Remembering the End: Dostoevsky as Prophet to Modernity
Dostoevsky was one of those writers of the nineteenth century who came to be regarded by many readers in the following century as a prophet. How does he remain prophetic for us now, in the early twenty-first century? Remembering the End explores and assesses Dostoevsky's critique of modernity, with particular focus on the Grand Inquisitor (in The Brothers Karamazov), where his prophetic vision finds its most intense expression. The authors write to elucidate the spiritual realism of Dostoevsky's biblically charged literary art, and to show how it can help us to remember who we are in this modern/postmodern moment in which--as individuals and members of communities--we are required to make critical choices about the meaning of justice, history, truth and happiness. The book will be of interest to readers in comparative literature, ethics, political theory, philosophy, religious studies and theology.
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Alyosha apocalyptic atheism authority become believe biblical book of Revelation Brothers Karamazov chapter Christian Church confession conscience consciousness death desire devil discernment divine Dmitri Dosto Dostoevsky's art earth earthly egoism embodied eternal evil evsky's expressed faith father final forgiveness freedom Friedrich Nietzsche Fyodor Dostoevsky God's Gospel Grand Inquisitor happiness harmony heart heaven heavenly Hegel holy Ibid idea of immortality ideal Ilyusha interpretation Ivan Ivan's Jesus John the Merciful justice Kammazov Kierkegaard Kolya Larissa Volokhonsky liberal living love of humanity mankind meaning miracle Mitya Miusov modern monk moral mystery Nietzsche Nietzsche's novel obedience Paissy parody poem poetic political possible precisely progressivism question quisitor reader rebellion rejected relation religious Renan response retributive retributive justice Richard Pevear Russian secular Smerdyakov social soul speech spiritual causality suffering temptation theology tion torment trans truth understand University Press vision Walter Kaufmann whole words Writer's Diary Zosima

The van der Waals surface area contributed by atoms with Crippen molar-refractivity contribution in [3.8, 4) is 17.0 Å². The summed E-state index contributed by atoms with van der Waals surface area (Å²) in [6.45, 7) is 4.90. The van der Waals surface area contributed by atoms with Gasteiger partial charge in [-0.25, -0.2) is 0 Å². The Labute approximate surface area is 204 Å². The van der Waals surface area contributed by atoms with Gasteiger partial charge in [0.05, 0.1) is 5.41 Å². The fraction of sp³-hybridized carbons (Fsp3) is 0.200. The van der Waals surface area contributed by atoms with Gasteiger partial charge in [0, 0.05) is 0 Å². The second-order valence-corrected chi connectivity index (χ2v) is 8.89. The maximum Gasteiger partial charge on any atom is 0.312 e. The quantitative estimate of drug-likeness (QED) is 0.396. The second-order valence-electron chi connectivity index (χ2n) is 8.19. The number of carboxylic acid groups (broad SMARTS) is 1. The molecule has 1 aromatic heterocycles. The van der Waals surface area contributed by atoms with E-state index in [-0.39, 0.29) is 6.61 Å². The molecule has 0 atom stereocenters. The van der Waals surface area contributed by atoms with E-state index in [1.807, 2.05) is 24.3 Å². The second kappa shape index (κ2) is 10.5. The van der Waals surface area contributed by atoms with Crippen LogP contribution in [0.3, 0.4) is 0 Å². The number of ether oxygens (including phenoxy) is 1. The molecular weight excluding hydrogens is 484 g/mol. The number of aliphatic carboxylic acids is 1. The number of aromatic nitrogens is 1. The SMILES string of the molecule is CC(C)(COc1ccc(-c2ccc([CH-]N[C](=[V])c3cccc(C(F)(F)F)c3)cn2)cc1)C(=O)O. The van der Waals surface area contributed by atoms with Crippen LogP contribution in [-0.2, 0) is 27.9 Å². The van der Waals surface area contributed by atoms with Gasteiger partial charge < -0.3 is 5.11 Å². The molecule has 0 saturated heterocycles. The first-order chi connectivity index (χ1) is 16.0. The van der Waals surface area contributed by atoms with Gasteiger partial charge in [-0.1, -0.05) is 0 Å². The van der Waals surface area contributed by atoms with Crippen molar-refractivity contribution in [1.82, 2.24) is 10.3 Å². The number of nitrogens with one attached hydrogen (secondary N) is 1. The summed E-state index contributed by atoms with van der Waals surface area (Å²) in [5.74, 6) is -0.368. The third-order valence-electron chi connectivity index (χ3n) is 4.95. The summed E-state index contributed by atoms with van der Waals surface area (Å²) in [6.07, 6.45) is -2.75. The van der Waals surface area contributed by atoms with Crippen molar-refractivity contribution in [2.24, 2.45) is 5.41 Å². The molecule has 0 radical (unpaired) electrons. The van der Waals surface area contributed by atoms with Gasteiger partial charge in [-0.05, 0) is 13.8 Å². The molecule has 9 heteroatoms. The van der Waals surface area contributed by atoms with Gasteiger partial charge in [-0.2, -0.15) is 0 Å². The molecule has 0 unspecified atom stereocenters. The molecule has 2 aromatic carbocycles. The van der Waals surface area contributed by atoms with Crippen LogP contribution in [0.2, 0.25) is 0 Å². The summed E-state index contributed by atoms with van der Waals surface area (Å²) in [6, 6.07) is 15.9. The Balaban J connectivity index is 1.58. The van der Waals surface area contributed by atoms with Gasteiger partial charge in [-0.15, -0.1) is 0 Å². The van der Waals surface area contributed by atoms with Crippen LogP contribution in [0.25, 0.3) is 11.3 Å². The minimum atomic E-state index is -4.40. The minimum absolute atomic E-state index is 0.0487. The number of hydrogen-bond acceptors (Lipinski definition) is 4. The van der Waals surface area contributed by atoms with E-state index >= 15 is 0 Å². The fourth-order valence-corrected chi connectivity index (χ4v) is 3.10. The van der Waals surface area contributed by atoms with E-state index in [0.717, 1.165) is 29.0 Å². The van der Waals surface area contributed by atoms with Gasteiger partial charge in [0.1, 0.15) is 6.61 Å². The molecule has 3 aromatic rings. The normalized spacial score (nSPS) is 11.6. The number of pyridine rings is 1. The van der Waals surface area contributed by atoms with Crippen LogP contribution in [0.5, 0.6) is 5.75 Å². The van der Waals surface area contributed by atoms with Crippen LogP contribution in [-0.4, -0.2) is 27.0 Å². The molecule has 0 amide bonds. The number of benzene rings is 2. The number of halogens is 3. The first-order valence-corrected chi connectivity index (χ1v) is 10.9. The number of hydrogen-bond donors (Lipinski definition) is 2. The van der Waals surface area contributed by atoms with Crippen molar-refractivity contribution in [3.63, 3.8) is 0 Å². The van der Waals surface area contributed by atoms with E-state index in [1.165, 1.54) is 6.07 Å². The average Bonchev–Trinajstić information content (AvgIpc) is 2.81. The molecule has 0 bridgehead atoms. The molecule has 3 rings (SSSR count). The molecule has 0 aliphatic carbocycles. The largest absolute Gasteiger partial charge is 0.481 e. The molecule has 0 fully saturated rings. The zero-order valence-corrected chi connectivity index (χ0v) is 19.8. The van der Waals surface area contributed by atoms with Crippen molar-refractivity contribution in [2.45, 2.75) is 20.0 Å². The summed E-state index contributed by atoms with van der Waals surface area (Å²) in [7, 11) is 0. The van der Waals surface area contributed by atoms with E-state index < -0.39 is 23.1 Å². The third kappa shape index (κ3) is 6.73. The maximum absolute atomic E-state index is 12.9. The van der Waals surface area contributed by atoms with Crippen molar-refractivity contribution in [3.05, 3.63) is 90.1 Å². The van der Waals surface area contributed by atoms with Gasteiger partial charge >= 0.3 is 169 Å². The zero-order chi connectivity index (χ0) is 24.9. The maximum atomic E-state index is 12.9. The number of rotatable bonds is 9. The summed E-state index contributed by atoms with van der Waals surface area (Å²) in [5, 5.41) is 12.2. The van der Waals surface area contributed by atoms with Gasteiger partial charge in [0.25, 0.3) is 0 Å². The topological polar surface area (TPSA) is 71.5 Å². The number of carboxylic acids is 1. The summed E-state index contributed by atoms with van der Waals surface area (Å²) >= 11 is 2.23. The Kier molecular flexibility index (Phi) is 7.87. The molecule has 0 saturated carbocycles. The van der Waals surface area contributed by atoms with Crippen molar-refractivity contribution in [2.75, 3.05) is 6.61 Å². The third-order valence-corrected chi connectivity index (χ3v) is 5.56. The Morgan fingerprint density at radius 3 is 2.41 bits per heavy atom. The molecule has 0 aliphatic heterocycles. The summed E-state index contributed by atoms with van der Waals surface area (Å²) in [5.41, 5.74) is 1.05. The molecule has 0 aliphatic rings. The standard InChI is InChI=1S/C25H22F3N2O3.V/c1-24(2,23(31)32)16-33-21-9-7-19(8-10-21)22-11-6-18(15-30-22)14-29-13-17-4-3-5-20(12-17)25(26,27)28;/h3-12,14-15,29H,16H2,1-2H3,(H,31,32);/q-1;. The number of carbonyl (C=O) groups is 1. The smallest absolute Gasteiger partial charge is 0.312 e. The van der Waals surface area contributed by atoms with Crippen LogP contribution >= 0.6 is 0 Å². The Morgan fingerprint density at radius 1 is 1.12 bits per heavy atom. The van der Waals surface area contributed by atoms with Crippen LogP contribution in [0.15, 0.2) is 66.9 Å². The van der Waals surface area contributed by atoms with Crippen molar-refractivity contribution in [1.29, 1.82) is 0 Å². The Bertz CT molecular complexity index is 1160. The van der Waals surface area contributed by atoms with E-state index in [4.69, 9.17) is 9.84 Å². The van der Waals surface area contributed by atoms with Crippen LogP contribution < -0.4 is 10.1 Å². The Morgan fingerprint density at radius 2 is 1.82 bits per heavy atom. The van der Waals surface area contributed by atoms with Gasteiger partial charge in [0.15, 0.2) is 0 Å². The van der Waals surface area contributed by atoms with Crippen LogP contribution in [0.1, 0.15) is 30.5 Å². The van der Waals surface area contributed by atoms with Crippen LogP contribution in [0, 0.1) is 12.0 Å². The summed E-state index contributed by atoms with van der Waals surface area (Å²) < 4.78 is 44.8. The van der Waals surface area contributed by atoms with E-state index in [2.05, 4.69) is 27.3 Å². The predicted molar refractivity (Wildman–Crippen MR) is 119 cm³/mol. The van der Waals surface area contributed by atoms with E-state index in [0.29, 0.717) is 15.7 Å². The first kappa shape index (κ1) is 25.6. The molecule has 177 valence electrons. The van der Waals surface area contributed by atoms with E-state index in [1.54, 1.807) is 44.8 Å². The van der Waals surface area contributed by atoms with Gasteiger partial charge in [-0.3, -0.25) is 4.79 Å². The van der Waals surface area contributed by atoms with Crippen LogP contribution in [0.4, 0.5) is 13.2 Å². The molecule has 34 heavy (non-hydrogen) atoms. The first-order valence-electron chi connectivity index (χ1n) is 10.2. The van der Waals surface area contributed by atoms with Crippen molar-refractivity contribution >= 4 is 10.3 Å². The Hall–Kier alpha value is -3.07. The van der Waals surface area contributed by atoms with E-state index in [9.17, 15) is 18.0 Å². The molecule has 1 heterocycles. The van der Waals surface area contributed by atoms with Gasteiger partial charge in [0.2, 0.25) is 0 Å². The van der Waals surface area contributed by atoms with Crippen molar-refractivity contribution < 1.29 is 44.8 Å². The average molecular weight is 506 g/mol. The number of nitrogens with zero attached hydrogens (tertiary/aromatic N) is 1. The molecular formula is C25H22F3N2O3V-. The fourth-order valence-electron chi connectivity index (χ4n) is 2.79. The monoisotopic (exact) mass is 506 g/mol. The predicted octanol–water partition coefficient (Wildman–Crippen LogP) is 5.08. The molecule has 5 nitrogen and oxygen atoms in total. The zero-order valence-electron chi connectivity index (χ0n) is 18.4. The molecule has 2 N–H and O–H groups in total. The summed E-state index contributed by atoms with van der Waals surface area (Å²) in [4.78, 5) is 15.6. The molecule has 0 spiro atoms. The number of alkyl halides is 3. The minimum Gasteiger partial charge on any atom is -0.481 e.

Page 256 - Art Thou He that cometh or look we for another? And Jesus answered and said unto them, Go your way and tell John the things which ye do hear and see : the blind receive their sight and the lame walk, the lepers are cleansed and the deaf hear, and the dead are raised up and the poor have good tidings preached to them : and blessed is he whosoever shall find none occasion of stumbling in Me.
Page 120 - Behold, the dwelling of God is with men. He will dwell with them, and they shall be his people, and God himself will be with them; he will wipe away every tear from their eyes, and death shall be no more, neither shall there be mourning nor crying nor pain any more, for the former things have passed away.
Page 49 - Babel without us, they will end, of course, with cannibalism. But then the beast will crawl to us and lick our feet and spatter them with tears of blood. And we shall 'sit upon the beast and raise the cup, and on it will be written,
Page 130 - Now is the judgment of this world, now shall the ruler of this world be cast out; and I, when I am lifted up from the earth, will draw all men to myself.
Page 225 - Truly, I say to you, unless you turn and become like children, you will never enter the kingdom of heaven.
Page 195 - If God were your father, you would love me, for I proceeded and came forth from God; I came not of my own accord, but he sent me.
Page 45 - In the end they will lay their freedom at our feet, and say to us, "Make us your slaves, but feed us.
Page 114 - Have this mind among yourselves, which is yours in Christ Jesus, who, though he was in the form of God, did not count equality with God a thing to be grasped, but emptied himself, taking the form of a servant, being born in the likeness of men. And being found in human form he humbled himself and became obedient unto death, even death on a cross.